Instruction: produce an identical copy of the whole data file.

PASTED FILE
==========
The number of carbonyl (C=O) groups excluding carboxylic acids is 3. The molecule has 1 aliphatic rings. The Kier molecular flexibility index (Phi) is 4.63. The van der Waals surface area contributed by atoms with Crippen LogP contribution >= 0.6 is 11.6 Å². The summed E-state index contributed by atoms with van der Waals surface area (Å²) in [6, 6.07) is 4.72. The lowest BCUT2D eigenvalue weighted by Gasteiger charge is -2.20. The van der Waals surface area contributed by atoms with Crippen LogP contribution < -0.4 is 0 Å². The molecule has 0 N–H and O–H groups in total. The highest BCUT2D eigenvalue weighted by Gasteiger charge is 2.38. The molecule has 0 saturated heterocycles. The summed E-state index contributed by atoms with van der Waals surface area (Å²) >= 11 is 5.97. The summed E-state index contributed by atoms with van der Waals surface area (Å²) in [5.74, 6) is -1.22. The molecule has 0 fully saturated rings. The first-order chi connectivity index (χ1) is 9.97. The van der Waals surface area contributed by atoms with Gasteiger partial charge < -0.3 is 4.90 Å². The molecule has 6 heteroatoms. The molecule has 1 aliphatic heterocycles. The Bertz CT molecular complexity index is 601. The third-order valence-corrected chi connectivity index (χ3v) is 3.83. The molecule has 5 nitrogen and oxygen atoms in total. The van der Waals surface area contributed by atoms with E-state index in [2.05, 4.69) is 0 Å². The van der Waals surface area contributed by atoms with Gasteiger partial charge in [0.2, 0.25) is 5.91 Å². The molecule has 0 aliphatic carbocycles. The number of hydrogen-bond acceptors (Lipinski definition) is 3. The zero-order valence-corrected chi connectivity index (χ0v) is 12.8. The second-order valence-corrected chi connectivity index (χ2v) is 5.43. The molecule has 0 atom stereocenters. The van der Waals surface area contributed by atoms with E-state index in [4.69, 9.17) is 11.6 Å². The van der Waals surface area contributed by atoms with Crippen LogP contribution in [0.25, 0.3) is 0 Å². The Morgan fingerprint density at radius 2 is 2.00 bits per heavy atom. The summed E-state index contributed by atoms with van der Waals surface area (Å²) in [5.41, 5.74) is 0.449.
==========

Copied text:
The number of carbonyl (C=O) groups excluding carboxylic acids is 3. The molecule has 1 aliphatic rings. The Kier molecular flexibility index (Phi) is 4.63. The van der Waals surface area contributed by atoms with Crippen LogP contribution >= 0.6 is 11.6 Å². The summed E-state index contributed by atoms with van der Waals surface area (Å²) in [6, 6.07) is 4.72. The lowest BCUT2D eigenvalue weighted by Gasteiger charge is -2.20. The van der Waals surface area contributed by atoms with Crippen LogP contribution < -0.4 is 0 Å². The molecule has 0 N–H and O–H groups in total. The highest BCUT2D eigenvalue weighted by Gasteiger charge is 2.38. The molecule has 0 saturated heterocycles. The summed E-state index contributed by atoms with van der Waals surface area (Å²) >= 11 is 5.97. The summed E-state index contributed by atoms with van der Waals surface area (Å²) in [5.74, 6) is -1.22. The molecule has 0 fully saturated rings. The first-order chi connectivity index (χ1) is 9.97. The van der Waals surface area contributed by atoms with Gasteiger partial charge < -0.3 is 4.90 Å². The molecule has 6 heteroatoms. The molecule has 1 aliphatic heterocycles. The Bertz CT molecular complexity index is 601. The third-order valence-corrected chi connectivity index (χ3v) is 3.83. The molecule has 5 nitrogen and oxygen atoms in total. The van der Waals surface area contributed by atoms with E-state index in [2.05, 4.69) is 0 Å². The van der Waals surface area contributed by atoms with Gasteiger partial charge in [0.2, 0.25) is 5.91 Å². The molecule has 0 aliphatic carbocycles. The number of hydrogen-bond acceptors (Lipinski definition) is 3. The zero-order valence-corrected chi connectivity index (χ0v) is 12.8. The second-order valence-corrected chi connectivity index (χ2v) is 5.43. The molecule has 0 atom stereocenters. The van der Waals surface area contributed by atoms with E-state index in [4.69, 9.17) is 11.6 Å². The van der Waals surface area contributed by atoms with Crippen LogP contribution in [0.25, 0.3) is 0 Å². The Morgan fingerprint density at radius 2 is 2.00 bits per heavy atom. The summed E-state index contributed by atoms with van der Waals surface area (Å²) in [5.41, 5.74) is 0.449.